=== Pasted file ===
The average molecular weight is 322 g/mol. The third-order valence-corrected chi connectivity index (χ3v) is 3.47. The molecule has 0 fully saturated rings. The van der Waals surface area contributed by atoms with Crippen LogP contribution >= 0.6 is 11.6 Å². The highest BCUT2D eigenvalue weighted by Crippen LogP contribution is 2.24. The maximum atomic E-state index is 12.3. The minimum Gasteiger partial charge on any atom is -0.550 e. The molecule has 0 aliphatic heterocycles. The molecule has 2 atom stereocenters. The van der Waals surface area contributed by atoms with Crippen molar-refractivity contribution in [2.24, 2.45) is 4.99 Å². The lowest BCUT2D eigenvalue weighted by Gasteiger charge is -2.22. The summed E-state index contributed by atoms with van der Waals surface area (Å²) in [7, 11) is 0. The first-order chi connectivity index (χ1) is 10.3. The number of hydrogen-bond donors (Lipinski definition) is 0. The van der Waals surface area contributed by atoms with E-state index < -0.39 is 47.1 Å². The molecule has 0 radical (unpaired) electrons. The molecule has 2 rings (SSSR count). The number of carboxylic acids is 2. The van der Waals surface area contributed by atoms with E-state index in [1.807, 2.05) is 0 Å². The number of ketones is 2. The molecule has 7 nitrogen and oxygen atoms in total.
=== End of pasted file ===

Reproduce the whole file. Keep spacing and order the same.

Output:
The average molecular weight is 322 g/mol. The third-order valence-corrected chi connectivity index (χ3v) is 3.47. The molecule has 0 fully saturated rings. The van der Waals surface area contributed by atoms with Crippen LogP contribution >= 0.6 is 11.6 Å². The highest BCUT2D eigenvalue weighted by Crippen LogP contribution is 2.24. The maximum atomic E-state index is 12.3. The minimum Gasteiger partial charge on any atom is -0.550 e. The molecule has 0 aliphatic heterocycles. The molecule has 2 atom stereocenters. The van der Waals surface area contributed by atoms with Crippen molar-refractivity contribution in [2.24, 2.45) is 4.99 Å². The lowest BCUT2D eigenvalue weighted by Gasteiger charge is -2.22. The summed E-state index contributed by atoms with van der Waals surface area (Å²) in [7, 11) is 0. The first-order chi connectivity index (χ1) is 10.3. The number of hydrogen-bond donors (Lipinski definition) is 0. The van der Waals surface area contributed by atoms with E-state index < -0.39 is 47.1 Å². The molecule has 0 radical (unpaired) electrons. The molecule has 2 rings (SSSR count). The number of carboxylic acids is 2. The van der Waals surface area contributed by atoms with E-state index in [1.807, 2.05) is 0 Å². The number of ketones is 2. The molecule has 7 nitrogen and oxygen atoms in total.